Regardless of the method or process used to start them, all new church plants have one thing in common—the need for money.
Sometimes a church planter will raise enough money through individual donations or start with a handful of people who are able to contribute enough financially to meet start-up needs.
Some Christian organizations and networks offer loans, partial funding or help in finding sponsors or ministry partners. For example, the Acts 29 Network helps connect church planters with churches or individuals who want to assist financially.
But for Baptists, many new starts rely on denominational resources, either through partner churches, the local association or the state convention. Some, such as the Baptist General Association of Virginia, provide salary assistance for a determined period. Others help with resource costs, such as Sunday school or other training literature or music. Some offer low-cost loans or other assistance for facilities.
Build in giving
Some organizations and denominational entities are building a “giving gene” into their new work’s DNA as they help start the congregation.
The Cooperative Baptist Fellowship trusts the new church to develop as an affiliate from the beginning. “We enter into (a) covenant asking the church to support CBF missions and to work within the mission and vision of the Fellowship,” Coordinator for Congregational Formation Bo Prosser explained. “We try to instill the CBF DNA, our core values, into the new work from the very beginning.”
Virginia Baptists offer several types of grants to new starts, but it primarily takes a 50-50 matching approach. The church is required to help fund itself through member contributions and/or other partners. As the church becomes self-supporting, the state body can use funds for other new work, and the new church is encouraged to help start another.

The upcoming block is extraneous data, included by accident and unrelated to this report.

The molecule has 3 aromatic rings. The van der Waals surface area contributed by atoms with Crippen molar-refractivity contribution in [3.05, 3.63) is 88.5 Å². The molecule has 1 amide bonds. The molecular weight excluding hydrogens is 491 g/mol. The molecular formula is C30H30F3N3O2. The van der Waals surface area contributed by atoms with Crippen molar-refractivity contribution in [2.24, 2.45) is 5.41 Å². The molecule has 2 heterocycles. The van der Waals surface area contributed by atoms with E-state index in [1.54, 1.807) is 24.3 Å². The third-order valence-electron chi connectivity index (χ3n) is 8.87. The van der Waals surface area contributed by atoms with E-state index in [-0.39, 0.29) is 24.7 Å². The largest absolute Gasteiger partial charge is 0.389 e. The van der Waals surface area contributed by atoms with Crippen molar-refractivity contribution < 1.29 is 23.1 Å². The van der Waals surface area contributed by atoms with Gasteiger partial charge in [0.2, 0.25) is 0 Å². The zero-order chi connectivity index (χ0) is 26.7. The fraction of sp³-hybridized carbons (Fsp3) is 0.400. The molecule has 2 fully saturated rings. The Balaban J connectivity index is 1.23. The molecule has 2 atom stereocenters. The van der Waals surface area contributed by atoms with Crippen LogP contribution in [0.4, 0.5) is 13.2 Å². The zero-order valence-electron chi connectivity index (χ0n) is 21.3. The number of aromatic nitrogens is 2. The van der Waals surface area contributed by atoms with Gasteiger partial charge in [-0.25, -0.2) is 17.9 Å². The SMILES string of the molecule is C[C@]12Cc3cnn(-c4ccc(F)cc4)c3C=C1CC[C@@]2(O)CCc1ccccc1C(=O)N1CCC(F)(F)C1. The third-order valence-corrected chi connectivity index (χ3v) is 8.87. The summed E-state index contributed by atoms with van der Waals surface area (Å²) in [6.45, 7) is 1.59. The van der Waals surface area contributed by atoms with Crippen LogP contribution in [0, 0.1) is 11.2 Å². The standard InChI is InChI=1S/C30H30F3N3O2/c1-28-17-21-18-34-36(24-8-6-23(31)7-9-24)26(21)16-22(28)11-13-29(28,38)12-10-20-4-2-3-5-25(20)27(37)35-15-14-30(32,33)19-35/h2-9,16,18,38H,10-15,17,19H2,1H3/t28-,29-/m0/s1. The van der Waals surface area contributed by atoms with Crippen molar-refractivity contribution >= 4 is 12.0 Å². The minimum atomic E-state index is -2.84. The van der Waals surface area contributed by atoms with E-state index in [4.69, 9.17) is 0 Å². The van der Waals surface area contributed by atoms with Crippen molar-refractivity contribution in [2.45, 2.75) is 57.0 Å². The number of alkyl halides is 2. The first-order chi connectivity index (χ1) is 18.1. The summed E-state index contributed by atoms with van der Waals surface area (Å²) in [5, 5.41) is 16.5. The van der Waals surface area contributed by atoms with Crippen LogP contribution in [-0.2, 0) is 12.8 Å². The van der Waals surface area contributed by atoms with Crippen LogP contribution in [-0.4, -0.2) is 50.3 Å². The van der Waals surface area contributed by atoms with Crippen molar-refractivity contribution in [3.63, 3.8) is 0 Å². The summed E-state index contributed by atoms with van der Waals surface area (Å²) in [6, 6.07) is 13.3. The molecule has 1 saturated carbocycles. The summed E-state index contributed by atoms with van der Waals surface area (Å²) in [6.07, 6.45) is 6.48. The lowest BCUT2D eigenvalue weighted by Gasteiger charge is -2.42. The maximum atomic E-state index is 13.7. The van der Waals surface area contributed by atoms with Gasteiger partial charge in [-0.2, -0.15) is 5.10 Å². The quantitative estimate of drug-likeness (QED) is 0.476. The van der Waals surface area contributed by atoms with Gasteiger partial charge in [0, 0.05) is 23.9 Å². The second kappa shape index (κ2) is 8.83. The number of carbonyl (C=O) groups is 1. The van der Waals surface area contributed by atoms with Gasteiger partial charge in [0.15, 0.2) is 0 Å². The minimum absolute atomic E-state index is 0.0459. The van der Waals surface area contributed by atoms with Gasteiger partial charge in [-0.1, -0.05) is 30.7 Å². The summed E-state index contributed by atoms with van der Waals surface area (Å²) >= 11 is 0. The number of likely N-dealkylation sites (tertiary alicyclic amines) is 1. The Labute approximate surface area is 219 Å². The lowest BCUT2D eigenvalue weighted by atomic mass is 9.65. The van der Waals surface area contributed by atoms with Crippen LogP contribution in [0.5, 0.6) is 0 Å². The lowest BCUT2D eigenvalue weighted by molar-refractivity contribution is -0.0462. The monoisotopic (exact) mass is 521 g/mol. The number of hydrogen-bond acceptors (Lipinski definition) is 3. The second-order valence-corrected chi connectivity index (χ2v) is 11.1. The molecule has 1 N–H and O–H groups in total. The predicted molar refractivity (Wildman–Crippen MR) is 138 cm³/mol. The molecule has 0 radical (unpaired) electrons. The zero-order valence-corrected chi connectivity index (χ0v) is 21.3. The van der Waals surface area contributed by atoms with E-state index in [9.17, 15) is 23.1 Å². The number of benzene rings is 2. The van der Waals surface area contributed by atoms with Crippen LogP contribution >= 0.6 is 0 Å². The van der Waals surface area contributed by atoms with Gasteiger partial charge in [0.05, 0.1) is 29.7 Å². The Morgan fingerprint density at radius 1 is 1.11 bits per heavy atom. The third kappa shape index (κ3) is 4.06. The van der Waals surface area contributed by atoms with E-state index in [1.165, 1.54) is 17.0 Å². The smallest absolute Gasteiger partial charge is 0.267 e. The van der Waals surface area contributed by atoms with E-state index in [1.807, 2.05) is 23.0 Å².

“We are looking for multiplication,” Wayne Faison of the Baptist General Association of Virginia noted.
The Baptist General Convention of Texas requires the new work to give to the Cooperative Program. “We teach percentage giving,” explained Paul Atkinson, Texas Baptists’ director of church starting.
The BGCT usually receives what it invests in a new church launch, except some language or other targeted work, within three years. “It’s kind of like teaching tithing to a child. When he’s older and has a career, he’s still giving 10 percent,” Atkinson said.
According to its facts page, the Acts 29 Network asks each affiliated new congregation to give 10 percent of its general tithes and offerings to other church planting efforts. Instead of sending the money to the Acts 29 Network, churches are asked to use the funds to assist one or more church planters.
The covenant that each church planter must sign encourages new congregations to designate 1 percent of the tithe to the Acts 29 Foundation to be used to expand the network. All giving is voluntary.
What happens if a new work accepts money from an entity and then breaks the partnership? The answer depends on how the partnership is established and the relationships developed.
The BGAV requires a church that received grant funds or some other types of resources, such as equipment, to return the money or to make restitution. The BGCT requires any loans to be paid back. The CBF has not faced the issue, Prosser said.
But leaders with all three organizations emphasized building and maintaining strong relationships increases the chances of a new church’s continued affiliation and long-term success.
The BGCT has personnel in the field to meet with and assist church planters. “Proximity leads to contact, which leads to relationship, which leads to partnership, which leads to future funding,” Atkinson said.
Prosser pointed out that regardless of the degree to which CBF assists a new plant, the autonomy of the local church is respected.
“Church planting is kingdom of God work, not a growth campaign,” he said. “We are about facilitating the new work to grow and develop…. We don’t plant a church and then ignore it. We encourage the church planters, … resource the new work, … and mentor and coach the leaders.”
Virginia Baptist leaders first ask themselves: If we take the money off the table, what do we have to offer? “We start with the relationship first,” Faison said. “We establish the relationship before talking about funding.”